If you have a loved one who needs care, you might want to hire a caregiver. There are many ways to do this, and the options vary depending on your family’s needs and budget.
Hiring from a home care agency is the most common way to find a home health aide or an independent caregiver. Agencies can do all the paperwork for you and handle payroll taxes, background checks, insurance, and other legalities. However, hiring through an agency can be costly.
A home care agency can also arrange next-day care for emergency situations or when you need someone immediately. It can also find backup or substitute care quickly when your original caregiver is sick, leaves for a job, or gets promoted.
Some agencies provide referrals for pre-screened attendants who have passed a background check and are trained in the care your loved one needs. These are especially helpful if your loved one has an illness that requires special care.
In some communities, a sliding scale or low-cost home care option may be available through specialized funding distributed by your local Area Agency on Aging. Contact your local Medicaid In-Home Supportive Services (IHSS) office for more information.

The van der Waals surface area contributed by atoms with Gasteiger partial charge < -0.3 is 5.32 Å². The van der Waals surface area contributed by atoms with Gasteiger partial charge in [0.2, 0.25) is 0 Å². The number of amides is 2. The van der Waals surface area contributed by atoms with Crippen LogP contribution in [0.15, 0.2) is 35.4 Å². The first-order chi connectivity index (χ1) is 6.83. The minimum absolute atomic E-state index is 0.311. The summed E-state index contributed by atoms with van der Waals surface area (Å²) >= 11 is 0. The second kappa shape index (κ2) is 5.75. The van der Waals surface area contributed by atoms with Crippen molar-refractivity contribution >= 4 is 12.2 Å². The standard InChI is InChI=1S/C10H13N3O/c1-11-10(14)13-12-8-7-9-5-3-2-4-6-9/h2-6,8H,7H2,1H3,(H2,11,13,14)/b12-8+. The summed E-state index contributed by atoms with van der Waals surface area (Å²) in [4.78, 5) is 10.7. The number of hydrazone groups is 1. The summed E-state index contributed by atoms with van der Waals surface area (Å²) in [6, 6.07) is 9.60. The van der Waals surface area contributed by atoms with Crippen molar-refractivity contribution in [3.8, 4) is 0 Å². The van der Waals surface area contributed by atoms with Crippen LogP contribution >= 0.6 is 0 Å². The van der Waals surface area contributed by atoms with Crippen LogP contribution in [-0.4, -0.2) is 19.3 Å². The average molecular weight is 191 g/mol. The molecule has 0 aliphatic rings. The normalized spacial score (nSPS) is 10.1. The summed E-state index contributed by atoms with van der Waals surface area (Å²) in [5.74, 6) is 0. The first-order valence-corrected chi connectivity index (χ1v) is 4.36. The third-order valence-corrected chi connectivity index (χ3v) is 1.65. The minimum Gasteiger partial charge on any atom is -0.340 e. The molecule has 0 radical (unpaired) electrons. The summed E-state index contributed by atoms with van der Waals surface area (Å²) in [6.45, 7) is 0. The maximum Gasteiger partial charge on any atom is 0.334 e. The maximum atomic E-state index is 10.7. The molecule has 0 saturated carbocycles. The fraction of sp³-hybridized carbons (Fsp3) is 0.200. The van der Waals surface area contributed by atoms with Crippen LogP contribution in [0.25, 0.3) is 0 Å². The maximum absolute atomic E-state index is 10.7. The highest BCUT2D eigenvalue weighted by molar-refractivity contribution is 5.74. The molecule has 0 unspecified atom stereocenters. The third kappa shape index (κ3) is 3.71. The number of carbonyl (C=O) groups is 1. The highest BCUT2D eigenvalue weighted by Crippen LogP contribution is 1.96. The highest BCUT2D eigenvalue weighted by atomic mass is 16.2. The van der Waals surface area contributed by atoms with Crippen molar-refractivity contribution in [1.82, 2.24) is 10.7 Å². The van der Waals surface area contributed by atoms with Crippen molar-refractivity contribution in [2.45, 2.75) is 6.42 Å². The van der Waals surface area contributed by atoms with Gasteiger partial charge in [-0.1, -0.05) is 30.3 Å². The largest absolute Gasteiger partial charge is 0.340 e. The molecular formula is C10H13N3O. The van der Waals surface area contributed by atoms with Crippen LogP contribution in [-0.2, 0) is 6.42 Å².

Other options include finding a home care agency in your area, or searching for private caregivers on the Internet or through referrals from friends and family. The key is to find a caregiver who is trustworthy and dependable.
Whether you choose to hire an independent or a home care agency, your choice of a caregiver will depend on how much control you need over the care and how much money you can afford to spend.
The cost of hiring an independent caregiver can be 30% – 40% less than with an agency, but it does come with its own set of challenges.
You’ll need to pay your independent caregiver an hourly wage as well as Social Security and Medicare taxes, plus Federal Unemployment Tax. If your loved one is receiving Medicaid benefits, you might also be required to withhold federal income tax from their income.
There are also a variety of different state laws and regulations that affect the amount and type of payment you can make to an independent caregiver, as well as the hours of work they must perform. Some states even require that independent caregivers be covered by workers’ compensation if they are injured on the job.
A good place to start is to review the Fair Labor Standards Act guidelines and determine what you need to pay an independent caregiver per hour. The FLSA is a federal law that sets the minimum wage and overtime pay for employees who work more than 40 hours a week.
In most regions of the country, independent caregivers should be paid between $10 – $20 per hour. This is a range that is affected by economic factors in the region and the state, so it is best to seek advice from an expert to help you decide what the right rate for your situation will be. caregiver agency near me